By Rebecca Jones, special to the News-Times
CARTERET COUNTY — The Alzheimer’s Association in North Carolina estimates there are 170,000 people with Alzheimer’s out of our state’s 10.2 million residents. They predict this number will grow to 210,000 people by the year 2025.
There is a lot to learn about Alzheimer’s disease, but what we do know is that Amyloid plaque damages and destroys brain cells. Brain cells require the normal structure and functioning of a protein called tau.
In Alzheimer’s, threads of tau protein twist into abnormal tangles inside brain cells, leading to the death of these cells. Factors known to increase the risk of developing the condition are age, family history and genetics, head injuries, past head trauma or mild cognitive impairment.
Cardiovascular disease has been linked with an increased risk of Alzheimer’s disease and vascular dementia. To reduce your risk of cardiovascular disease it is wise to exercise regularly, engage in social activities, eat a healthy diet, stop smoking, manage stress effectively and maintain a healthy weight to height ratio.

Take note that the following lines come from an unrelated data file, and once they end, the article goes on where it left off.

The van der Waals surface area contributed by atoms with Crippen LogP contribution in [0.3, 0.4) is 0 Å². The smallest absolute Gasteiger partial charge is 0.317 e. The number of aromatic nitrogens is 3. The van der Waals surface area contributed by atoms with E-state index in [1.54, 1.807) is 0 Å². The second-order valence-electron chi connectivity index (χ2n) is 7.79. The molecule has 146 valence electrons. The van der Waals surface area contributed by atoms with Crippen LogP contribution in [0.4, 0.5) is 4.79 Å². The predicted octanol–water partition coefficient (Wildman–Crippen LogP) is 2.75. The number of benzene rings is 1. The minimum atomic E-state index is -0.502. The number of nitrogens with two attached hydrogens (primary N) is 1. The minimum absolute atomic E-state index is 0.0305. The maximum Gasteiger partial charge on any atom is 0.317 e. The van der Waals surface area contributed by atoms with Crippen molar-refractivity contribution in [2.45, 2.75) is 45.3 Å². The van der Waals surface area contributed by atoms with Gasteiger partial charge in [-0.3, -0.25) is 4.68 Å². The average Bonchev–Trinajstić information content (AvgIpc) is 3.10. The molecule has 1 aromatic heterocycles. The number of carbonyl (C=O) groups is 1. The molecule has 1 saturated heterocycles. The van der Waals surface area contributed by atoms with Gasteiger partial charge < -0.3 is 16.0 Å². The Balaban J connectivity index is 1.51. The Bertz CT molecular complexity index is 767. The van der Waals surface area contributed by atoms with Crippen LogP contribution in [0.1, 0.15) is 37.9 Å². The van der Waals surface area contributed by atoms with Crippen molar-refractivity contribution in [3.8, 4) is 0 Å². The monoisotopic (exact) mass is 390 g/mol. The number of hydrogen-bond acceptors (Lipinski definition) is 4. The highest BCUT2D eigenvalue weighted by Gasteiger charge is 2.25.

There are 7 Stages of Alzheimer’s disease. The disease strips away memories layer by layer and destroys our connection to the past. Caring for a loved one with Alzheimer’s disease is hard emotionally on the family.
Lynn Mauze can attest to that. Lynn describes it as “an adult once, a child twice.” That was exactly how Alzheimer’s left her otherwise feisty, determined and loving 90+ year old mother, Beth Stewart. But in this and everything else, says Lynn, you have to treasure the blessings if you ever want long-lasting peace.
The day tugged at Lynn, and she arrived at the memory care facility to see her mother before she awoke that morning. It seemed like she was peeking through the endless fog, so Lynn held her hand and said, “You’re such a good mother and I’m so fortunate to have you.” Without a blink, her raspy voice answered, “LYNN, you’re such a good daughter and I love you!”
And just as quickly as it arrived, the moment left. But Lynn said she knows that it was God’s way of connecting them for one last time. Her mom hadn’t known Lynn for a long time and didn’t ever know her again, but she keeps that memory of those short phrases in her heart. Lynn says, “I take them out, dust them off, and savor. I can repeat them as long as I live, and they are far more important than the sadness of this disease.”